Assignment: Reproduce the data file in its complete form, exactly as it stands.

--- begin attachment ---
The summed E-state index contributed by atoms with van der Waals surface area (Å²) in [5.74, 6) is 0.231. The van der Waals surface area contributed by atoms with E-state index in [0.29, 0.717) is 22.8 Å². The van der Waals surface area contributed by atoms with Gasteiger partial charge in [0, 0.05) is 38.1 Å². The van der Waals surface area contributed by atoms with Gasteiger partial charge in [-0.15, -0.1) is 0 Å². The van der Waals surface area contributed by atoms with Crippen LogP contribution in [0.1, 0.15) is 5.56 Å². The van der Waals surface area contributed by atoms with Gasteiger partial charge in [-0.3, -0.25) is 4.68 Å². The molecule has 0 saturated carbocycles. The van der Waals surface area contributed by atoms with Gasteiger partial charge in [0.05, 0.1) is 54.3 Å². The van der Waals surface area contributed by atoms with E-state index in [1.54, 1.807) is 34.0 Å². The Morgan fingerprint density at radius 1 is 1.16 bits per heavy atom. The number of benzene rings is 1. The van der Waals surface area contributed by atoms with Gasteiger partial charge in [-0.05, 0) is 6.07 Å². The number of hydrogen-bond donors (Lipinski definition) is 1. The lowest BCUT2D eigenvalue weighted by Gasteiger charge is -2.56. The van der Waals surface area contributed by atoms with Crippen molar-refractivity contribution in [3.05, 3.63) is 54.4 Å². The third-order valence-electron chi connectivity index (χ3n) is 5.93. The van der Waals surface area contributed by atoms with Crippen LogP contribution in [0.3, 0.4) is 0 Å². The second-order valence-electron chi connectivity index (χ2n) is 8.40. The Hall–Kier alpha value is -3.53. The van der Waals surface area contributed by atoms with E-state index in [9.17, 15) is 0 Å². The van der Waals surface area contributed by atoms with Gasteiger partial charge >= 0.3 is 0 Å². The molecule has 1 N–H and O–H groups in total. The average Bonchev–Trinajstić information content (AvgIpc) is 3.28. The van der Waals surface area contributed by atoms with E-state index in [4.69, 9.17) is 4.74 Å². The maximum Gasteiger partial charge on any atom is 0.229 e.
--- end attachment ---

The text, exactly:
The summed E-state index contributed by atoms with van der Waals surface area (Å²) in [5.74, 6) is 0.231. The van der Waals surface area contributed by atoms with E-state index in [0.29, 0.717) is 22.8 Å². The van der Waals surface area contributed by atoms with Gasteiger partial charge in [0, 0.05) is 38.1 Å². The van der Waals surface area contributed by atoms with Gasteiger partial charge in [-0.15, -0.1) is 0 Å². The van der Waals surface area contributed by atoms with Crippen LogP contribution in [0.1, 0.15) is 5.56 Å². The van der Waals surface area contributed by atoms with Gasteiger partial charge in [-0.3, -0.25) is 4.68 Å². The molecule has 0 saturated carbocycles. The van der Waals surface area contributed by atoms with Gasteiger partial charge in [0.05, 0.1) is 54.3 Å². The van der Waals surface area contributed by atoms with E-state index in [1.54, 1.807) is 34.0 Å². The Morgan fingerprint density at radius 1 is 1.16 bits per heavy atom. The number of benzene rings is 1. The van der Waals surface area contributed by atoms with Gasteiger partial charge in [-0.05, 0) is 6.07 Å². The number of hydrogen-bond donors (Lipinski definition) is 1. The lowest BCUT2D eigenvalue weighted by Gasteiger charge is -2.56. The van der Waals surface area contributed by atoms with Crippen molar-refractivity contribution in [3.05, 3.63) is 54.4 Å². The third-order valence-electron chi connectivity index (χ3n) is 5.93. The van der Waals surface area contributed by atoms with Crippen LogP contribution in [0.3, 0.4) is 0 Å². The second-order valence-electron chi connectivity index (χ2n) is 8.40. The Hall–Kier alpha value is -3.53. The van der Waals surface area contributed by atoms with E-state index in [9.17, 15) is 0 Å². The van der Waals surface area contributed by atoms with Gasteiger partial charge >= 0.3 is 0 Å². The molecule has 1 N–H and O–H groups in total. The average Bonchev–Trinajstić information content (AvgIpc) is 3.28. The van der Waals surface area contributed by atoms with E-state index in [4.69, 9.17) is 4.74 Å². The maximum Gasteiger partial charge on any atom is 0.229 e.